Autumn of the Black Snake is a dramatic work of military and political history, told in a colorful, sometimes startling blow-by-blow narrative. It is also an original interpretation of how greed, honor, political beliefs, and vivid personalities converged on the killing fields of the Ohio valley, where the United States Army would win its first victory, and in so doing destroy the coalition of Indians who came closer than any, before or since, to halting the nation's westward expansion.

ISBN/SKU: 
9780374107345
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BETWEEN EARTH & SKY : LEGENDS OF NATIVE AMERICAN SACRED PLACES

$7.00
The silent stories of our ancient land and its native peoples are given voice in reverential prose poems and radiant paintings.
ISBN/SKU: 
9780152020620
0
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Buffalo Spirit: A Memoir of the Road Less Traveled by

$19.95
BREAKING NEWS: Hear Dale Healey read from his book, https: //youtube/zhSPdmR4dcw . In this unique and riveting true story, Author Dale Healey recounts his nearly two decades among Native American tribes in the Northwest. In particular, he describes his special relationship with renowned healers, spiritual guides, and seers in these tribes. Healey takes the reader inside ceremonies such as those he joined within the Night Lodge, as well as peyote and datura rites and practices. From this exposure to and inclusion in an otherwise hidden world, Healey undergoes a remarkable and lifelong change in his worldview--a change that many readers will find both engaging and contagious. This is a memoir of personal growth, but told in such a way as to invite inner transformation in those who read The Buffalo Spirit.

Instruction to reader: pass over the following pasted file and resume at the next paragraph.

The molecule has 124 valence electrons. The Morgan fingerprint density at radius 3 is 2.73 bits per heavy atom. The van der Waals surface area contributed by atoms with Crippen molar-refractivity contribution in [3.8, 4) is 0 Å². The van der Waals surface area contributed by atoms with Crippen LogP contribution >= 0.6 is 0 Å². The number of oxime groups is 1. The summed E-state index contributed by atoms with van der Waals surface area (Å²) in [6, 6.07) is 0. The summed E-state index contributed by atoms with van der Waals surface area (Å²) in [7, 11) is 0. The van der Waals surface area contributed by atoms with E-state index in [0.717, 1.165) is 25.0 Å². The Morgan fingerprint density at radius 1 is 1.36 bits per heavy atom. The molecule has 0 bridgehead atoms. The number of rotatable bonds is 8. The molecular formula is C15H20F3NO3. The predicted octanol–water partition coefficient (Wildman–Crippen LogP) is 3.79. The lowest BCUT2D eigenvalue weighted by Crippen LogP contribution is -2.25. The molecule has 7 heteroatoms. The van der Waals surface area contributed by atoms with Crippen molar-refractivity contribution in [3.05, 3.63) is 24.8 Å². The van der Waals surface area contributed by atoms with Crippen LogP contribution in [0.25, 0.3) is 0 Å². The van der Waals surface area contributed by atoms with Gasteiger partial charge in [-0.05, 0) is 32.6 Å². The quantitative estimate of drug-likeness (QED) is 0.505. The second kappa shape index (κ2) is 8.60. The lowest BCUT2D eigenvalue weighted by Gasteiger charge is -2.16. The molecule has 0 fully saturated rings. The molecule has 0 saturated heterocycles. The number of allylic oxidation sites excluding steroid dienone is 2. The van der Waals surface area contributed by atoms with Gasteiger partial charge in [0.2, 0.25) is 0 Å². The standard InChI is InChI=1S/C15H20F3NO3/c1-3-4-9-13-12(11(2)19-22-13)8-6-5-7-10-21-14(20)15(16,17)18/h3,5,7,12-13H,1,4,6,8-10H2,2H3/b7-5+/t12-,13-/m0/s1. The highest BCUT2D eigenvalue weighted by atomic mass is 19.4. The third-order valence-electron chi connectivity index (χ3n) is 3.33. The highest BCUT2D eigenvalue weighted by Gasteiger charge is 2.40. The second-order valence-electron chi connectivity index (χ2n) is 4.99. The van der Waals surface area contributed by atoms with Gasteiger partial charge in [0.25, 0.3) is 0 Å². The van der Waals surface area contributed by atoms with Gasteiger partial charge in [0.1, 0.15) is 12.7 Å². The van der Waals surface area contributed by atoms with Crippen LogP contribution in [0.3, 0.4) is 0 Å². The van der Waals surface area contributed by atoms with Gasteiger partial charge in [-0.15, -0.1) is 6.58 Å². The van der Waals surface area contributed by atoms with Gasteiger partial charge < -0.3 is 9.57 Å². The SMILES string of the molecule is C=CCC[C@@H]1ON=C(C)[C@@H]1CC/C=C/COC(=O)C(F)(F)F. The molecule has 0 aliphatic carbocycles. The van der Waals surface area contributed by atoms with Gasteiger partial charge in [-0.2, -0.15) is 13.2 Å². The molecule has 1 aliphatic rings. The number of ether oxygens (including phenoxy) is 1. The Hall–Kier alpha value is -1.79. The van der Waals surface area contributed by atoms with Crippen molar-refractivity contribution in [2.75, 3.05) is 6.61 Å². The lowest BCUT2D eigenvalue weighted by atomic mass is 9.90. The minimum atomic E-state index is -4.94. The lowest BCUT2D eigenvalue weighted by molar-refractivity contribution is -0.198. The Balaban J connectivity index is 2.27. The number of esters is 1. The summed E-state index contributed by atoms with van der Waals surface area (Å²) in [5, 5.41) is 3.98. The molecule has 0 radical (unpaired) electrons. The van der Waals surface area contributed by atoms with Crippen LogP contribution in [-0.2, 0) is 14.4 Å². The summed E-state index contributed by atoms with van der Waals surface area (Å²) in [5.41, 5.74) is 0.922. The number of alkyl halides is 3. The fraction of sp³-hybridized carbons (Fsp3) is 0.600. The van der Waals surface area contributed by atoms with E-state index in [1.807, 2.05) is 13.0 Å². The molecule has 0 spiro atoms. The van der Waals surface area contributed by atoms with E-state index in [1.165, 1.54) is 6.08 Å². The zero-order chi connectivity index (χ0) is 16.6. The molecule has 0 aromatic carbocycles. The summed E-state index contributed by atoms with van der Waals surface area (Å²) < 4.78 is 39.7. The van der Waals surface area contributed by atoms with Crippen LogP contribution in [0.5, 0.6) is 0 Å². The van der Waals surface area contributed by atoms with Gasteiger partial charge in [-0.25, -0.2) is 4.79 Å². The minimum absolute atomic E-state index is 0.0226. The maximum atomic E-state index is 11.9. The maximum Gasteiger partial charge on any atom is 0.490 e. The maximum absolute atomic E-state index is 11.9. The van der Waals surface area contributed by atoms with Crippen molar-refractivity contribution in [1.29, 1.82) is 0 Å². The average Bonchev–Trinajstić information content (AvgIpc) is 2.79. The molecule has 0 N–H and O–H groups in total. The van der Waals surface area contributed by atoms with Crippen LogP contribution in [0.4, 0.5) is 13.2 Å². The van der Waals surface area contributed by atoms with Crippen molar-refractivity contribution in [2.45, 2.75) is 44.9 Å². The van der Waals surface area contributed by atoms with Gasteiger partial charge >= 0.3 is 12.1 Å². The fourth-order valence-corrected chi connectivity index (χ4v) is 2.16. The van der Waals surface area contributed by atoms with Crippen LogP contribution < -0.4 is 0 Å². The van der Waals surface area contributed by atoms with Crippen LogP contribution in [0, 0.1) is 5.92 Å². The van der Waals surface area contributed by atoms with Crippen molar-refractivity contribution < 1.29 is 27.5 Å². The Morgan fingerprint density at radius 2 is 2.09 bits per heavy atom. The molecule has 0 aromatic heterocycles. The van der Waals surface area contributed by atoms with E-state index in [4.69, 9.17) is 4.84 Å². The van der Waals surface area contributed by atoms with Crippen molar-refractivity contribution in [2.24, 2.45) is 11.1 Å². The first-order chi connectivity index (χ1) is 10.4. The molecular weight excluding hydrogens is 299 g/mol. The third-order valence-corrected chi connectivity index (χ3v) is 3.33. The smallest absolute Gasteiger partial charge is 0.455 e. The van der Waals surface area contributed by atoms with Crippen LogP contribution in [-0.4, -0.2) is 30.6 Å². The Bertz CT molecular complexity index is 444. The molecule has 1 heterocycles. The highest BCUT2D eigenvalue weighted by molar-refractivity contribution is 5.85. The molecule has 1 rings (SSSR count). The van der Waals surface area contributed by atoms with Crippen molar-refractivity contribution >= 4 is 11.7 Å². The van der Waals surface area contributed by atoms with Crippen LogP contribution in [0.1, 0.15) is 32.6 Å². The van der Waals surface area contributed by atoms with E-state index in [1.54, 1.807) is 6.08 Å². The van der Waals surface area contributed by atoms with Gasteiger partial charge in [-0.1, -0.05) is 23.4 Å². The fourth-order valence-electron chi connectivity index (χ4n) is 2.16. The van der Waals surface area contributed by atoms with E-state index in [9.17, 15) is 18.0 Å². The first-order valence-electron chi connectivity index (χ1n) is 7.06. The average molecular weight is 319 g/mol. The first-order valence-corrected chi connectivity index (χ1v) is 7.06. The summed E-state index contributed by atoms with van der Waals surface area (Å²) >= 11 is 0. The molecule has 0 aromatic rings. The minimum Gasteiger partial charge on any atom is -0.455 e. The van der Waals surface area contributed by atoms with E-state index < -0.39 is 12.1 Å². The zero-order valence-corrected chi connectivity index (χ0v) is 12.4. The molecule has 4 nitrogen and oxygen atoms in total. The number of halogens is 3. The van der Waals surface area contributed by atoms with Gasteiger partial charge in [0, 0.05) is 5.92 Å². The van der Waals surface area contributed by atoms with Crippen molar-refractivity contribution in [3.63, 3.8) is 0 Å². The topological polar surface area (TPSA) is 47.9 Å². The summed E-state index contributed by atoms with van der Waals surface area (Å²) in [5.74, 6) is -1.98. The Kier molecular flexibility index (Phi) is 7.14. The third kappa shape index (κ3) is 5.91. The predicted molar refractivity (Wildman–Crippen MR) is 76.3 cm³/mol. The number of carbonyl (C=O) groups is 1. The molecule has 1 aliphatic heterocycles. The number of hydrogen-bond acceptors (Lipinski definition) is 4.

ISBN/SKU: 
9780996394895
Publication Date: 
2016-08-25
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Good Friday on the Rez

$26.99